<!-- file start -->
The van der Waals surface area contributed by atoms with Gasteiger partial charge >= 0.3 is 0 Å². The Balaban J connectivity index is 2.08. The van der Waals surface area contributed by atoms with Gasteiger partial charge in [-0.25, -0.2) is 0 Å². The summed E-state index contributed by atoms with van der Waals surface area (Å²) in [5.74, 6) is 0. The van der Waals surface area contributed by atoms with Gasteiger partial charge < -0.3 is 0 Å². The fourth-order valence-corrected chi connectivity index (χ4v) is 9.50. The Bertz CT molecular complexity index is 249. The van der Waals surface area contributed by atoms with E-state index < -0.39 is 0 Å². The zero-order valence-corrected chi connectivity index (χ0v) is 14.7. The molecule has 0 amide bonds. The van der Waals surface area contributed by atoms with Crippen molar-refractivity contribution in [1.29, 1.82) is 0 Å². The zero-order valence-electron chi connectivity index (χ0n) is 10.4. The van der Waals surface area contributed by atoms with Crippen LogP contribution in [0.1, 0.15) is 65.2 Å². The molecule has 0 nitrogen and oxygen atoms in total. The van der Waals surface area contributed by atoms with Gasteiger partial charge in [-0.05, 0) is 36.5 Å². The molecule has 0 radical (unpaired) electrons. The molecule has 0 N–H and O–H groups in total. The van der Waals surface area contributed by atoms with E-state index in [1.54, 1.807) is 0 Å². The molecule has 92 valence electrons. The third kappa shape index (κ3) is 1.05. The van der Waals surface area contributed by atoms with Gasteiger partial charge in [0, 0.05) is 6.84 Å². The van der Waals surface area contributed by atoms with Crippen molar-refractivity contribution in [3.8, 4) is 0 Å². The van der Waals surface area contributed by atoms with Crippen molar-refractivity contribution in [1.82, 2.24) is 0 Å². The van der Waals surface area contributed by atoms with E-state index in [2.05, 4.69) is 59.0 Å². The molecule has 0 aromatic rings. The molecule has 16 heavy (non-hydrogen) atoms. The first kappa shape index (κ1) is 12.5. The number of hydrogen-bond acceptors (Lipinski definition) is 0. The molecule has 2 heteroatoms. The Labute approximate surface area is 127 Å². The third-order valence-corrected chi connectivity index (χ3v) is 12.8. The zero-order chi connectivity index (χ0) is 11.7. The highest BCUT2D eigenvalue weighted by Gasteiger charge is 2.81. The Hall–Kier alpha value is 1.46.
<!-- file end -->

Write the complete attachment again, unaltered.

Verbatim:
The van der Waals surface area contributed by atoms with Gasteiger partial charge >= 0.3 is 0 Å². The Balaban J connectivity index is 2.08. The van der Waals surface area contributed by atoms with Gasteiger partial charge in [-0.25, -0.2) is 0 Å². The summed E-state index contributed by atoms with van der Waals surface area (Å²) in [5.74, 6) is 0. The van der Waals surface area contributed by atoms with Gasteiger partial charge < -0.3 is 0 Å². The fourth-order valence-corrected chi connectivity index (χ4v) is 9.50. The Bertz CT molecular complexity index is 249. The van der Waals surface area contributed by atoms with E-state index < -0.39 is 0 Å². The zero-order valence-corrected chi connectivity index (χ0v) is 14.7. The molecule has 0 amide bonds. The van der Waals surface area contributed by atoms with Crippen molar-refractivity contribution in [1.29, 1.82) is 0 Å². The zero-order valence-electron chi connectivity index (χ0n) is 10.4. The van der Waals surface area contributed by atoms with Crippen LogP contribution in [0.1, 0.15) is 65.2 Å². The molecule has 0 nitrogen and oxygen atoms in total. The van der Waals surface area contributed by atoms with Gasteiger partial charge in [-0.05, 0) is 36.5 Å². The molecule has 0 radical (unpaired) electrons. The molecule has 0 N–H and O–H groups in total. The van der Waals surface area contributed by atoms with E-state index in [1.54, 1.807) is 0 Å². The molecule has 92 valence electrons. The third kappa shape index (κ3) is 1.05. The van der Waals surface area contributed by atoms with Gasteiger partial charge in [0, 0.05) is 6.84 Å². The van der Waals surface area contributed by atoms with Crippen molar-refractivity contribution in [3.8, 4) is 0 Å². The van der Waals surface area contributed by atoms with Crippen molar-refractivity contribution in [1.82, 2.24) is 0 Å². The van der Waals surface area contributed by atoms with E-state index in [2.05, 4.69) is 59.0 Å². The molecule has 0 aromatic rings. The molecule has 16 heavy (non-hydrogen) atoms. The first kappa shape index (κ1) is 12.5. The number of hydrogen-bond acceptors (Lipinski definition) is 0. The molecule has 2 heteroatoms. The Labute approximate surface area is 127 Å². The third-order valence-corrected chi connectivity index (χ3v) is 12.8. The zero-order chi connectivity index (χ0) is 11.7. The highest BCUT2D eigenvalue weighted by Gasteiger charge is 2.81. The Hall–Kier alpha value is 1.46.